GALLERY: Life in the big top

IT started with the theft of a miniature pony.

Photographer Natalie Grono had been sent to meet the Weber Family Circus and cover the story of their missing pony, Thunder.

Grono was pregnant and already a mother to a two-year-old, as was Wonita Matousek, the eldest daughter of circus co-owner Natalie Weber, and the women started chatting.

‘‘Then I met [Wonita’s sister] Wonona, a stunning redhead and asked, ‘Can I come back and take some photos on the weekend?’’’ Grono said. ‘‘I was just intrigued by the kids.

‘‘When you’re young you dream about running away and joining the circus but, for them, they are born into it and they start straight away.

‘‘They’ve got quite a bit of responsibility on their hands.

‘‘The younger performers in the circus make the circus. Without these kids the regional travelling circuses wouldn’t really survive.’’

Grono photographed sisters Wonita, Wonona and Dakota Weber and their cousins, Tahlia and Tianni Weber, in costume before performances, on stage and in portrait.

‘‘They’re used to having eyes on them and being on the road a lot so they’re open to meeting people and having new people hanging around,’’ Grono said.

The girls spoke freely about growing up, marrying men from other circus families and perhaps establishing their own companies.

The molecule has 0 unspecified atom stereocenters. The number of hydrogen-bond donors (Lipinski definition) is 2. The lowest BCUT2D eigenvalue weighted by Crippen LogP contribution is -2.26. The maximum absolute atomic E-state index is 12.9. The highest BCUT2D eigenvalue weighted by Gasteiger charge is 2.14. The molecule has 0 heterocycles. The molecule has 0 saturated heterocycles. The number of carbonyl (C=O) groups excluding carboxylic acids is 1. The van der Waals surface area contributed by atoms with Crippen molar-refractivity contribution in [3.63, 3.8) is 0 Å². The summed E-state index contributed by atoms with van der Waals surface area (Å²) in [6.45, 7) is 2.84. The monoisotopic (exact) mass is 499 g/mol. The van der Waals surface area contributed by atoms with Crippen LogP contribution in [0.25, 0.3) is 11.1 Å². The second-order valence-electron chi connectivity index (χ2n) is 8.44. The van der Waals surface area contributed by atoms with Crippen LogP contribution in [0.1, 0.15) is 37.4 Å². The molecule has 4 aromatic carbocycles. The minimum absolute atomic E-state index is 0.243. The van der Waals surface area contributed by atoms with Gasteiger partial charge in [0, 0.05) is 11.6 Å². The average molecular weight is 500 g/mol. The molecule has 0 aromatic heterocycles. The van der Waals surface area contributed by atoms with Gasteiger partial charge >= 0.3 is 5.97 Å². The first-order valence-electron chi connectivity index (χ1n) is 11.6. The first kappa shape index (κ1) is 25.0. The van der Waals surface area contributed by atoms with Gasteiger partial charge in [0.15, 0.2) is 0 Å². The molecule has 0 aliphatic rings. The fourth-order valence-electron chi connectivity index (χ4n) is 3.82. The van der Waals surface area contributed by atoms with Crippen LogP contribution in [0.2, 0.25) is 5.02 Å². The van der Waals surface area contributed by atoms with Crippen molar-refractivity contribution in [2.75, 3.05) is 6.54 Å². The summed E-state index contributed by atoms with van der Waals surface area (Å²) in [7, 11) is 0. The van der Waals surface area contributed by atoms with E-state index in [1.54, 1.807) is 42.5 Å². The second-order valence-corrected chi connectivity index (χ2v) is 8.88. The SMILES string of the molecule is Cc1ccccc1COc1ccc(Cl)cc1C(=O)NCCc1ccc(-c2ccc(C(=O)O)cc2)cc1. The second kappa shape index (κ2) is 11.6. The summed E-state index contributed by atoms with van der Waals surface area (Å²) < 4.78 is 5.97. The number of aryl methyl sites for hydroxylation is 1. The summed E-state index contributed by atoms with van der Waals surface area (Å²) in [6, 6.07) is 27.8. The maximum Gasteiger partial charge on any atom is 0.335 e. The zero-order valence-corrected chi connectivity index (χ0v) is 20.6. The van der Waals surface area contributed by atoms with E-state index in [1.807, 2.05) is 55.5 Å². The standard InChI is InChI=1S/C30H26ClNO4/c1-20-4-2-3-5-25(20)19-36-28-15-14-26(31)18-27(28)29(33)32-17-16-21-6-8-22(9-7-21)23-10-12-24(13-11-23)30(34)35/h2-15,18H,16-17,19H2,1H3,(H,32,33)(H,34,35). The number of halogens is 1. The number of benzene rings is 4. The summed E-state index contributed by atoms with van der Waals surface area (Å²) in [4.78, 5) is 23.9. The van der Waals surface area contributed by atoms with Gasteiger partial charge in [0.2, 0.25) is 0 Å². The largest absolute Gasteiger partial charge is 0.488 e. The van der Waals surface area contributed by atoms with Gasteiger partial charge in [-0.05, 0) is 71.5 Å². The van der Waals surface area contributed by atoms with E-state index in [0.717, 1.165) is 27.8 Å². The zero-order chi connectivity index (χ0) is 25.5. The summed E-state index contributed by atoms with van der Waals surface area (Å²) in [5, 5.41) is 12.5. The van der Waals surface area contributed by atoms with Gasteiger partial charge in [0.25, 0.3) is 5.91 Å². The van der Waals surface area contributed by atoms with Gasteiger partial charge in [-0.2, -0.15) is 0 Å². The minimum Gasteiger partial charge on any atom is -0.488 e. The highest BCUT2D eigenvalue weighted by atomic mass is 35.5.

Grono also photographed the girls in the caravan where they spend the day before each show, studying with a teacher who travels with the company across the country.

Grono  said that despite their extraordinary lifestyle, the girls were similar to other children in many ways, perhaps most noticeably in the classroom.

‘‘In class they could be naughty, giving the teacher heaps, being disinterested and running around,’’ she said.

‘‘They were on Facebook, checking their mobiles backstage.

‘‘They’ve got this different life, but they’re still like other kids that age except for the work thing.

‘‘I wanted to show the performance but also behind the scenes of living in a circus compound. Not just backstage but everyday life on the circus grounds.’’

Grono has had a lifelong fascination with the circus.

As a child growing up near Gosford she frequently attended shows, as a teen she read books about Coney Island in the 1920s,  and the travelling circuses of Europe and America and, to celebrate her 30th birthday, she held a sideshow-themed party.

Grono now plans to photograph more family circuses over the coming summer months.

Tablet - Narrow
Tablet - Wide